Black History Month Profile: Shirley Horn

Shirley Horn was a unique singer, with one of the slowest deliveries in jazz and a very unusual way of phrasing, putting stress on certain words and letting others slip away. She’s most famous for songs such as “Here’s to Life” and “You Won’t Forget Me.” She lived all her life in and around Washington, often performing close to home to be near her family.

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Black History Month Profile: Edward W. Brooke


Former Massachusetts senator Edward W. Brooke was a history maker for many reasons. He was the first African American popularly elected to the United States Senate in 1966 and the only African-American Senator elected to serve multiple terms. He was also the oldest living former Senator. Most poignant, he was a breast cancer survivor and committed to sharing his breast health message with the world.

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Black History Month Profile: Ruby Dee


Born on October 27th, 1924, Ruby Dee was an important force in the movement of African-American culture. Being the first Black woman to play lead roles at the American Shakespeare Festival, Ruby Dee helped to pave the way for African American actors. A former graduate of the American Negro Theatre, Ruby Dee starred in many memorable and important films including A Raisin in the Sun (1961), Roots (1978) and American Gangster (2007). She also had been a staunch supporter of Black heritage and a strong participant in the fight against injustice and racism.

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The SOFT trial, benefits and side effects

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There are risks and benefits to any treatment for breast cancer. The Suppression of Ovarian Function Trial (SOFT) was designed to answer the question – would premenopausal women with early stage hormone receptor positive breast cancer benefit from ovarian suppression therapy in addition to Tamoxifen? This was an international trial presented by the International Breast Cancer Study Group from Bern, Switzerland.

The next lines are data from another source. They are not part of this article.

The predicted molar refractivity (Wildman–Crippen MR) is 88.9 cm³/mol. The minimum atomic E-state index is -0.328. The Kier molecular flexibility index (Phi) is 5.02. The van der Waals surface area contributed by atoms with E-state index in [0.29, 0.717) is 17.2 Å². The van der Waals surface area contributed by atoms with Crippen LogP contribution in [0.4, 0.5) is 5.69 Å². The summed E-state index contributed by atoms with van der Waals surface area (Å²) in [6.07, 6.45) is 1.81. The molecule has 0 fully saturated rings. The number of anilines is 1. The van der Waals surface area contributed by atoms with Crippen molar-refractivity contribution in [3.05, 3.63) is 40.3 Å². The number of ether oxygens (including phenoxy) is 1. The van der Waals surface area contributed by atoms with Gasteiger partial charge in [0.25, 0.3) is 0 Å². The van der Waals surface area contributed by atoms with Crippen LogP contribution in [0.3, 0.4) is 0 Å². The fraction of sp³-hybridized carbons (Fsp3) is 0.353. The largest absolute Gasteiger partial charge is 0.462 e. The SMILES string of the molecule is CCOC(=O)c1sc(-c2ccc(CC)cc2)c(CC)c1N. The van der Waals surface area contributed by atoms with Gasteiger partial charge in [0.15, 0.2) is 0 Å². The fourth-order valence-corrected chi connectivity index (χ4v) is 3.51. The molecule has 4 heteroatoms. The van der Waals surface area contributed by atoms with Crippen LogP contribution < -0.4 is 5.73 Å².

The report that follows was researched and prepared by Connie Holdridge, Program Manager of Education and Survivorship at the Delaware Breast Cancer Coalition, following the San Antonio Breast Cancer Symposium in December 2014. Read on for the details.

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Hispanic Heritage Month Spotlight – Bárbara Mori




Bárbara Mori, the famous Mexico-Uruguayan actress from the film Insignificant Things was treated for breast cancer when she was 29 years old. She underwent an operation to have the cancer removed and did not need chemotherapy. She shared her breast cancer journey in the 2010 documentary 1 a Minute, with celebrity cancer survivors Olivia Newton John and Kelly McGillis, among others.


Hispanic Heritage Month Spotlight – Adamari Lopez


Puerto Rican actress Un Nuevo Dia morning show host, Adamari Lopez, at the age of 33 was diagnosed with breast cancer in 2005. She underwent surgery and chemotherapy to fight the cancer and is in remission and enduring maintenance treatment today. In the past she was a spokesperson for the Susan G. Komen for the Cure Foundation.

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DBCC on WBOC Discussing Upcoming DE-FEET 5K Walk/Run on May 18

Watch Education and Outreach Program Director, Cheryl Doucette, and breast cancer survivor and DBCC volunteer, Michele Hogsett do an AMAZING job on their DelmarvaLife segment which aired on WBOC last Monday. They start speaking at 1:28 and share personal stories and information on the DE-Feet Breast Cancer 5K Run/Walk on May 18 at Tanger Outlets in Rehoboth, DE.

Learn more about DE-Feet here. See you Sunday! Continue reading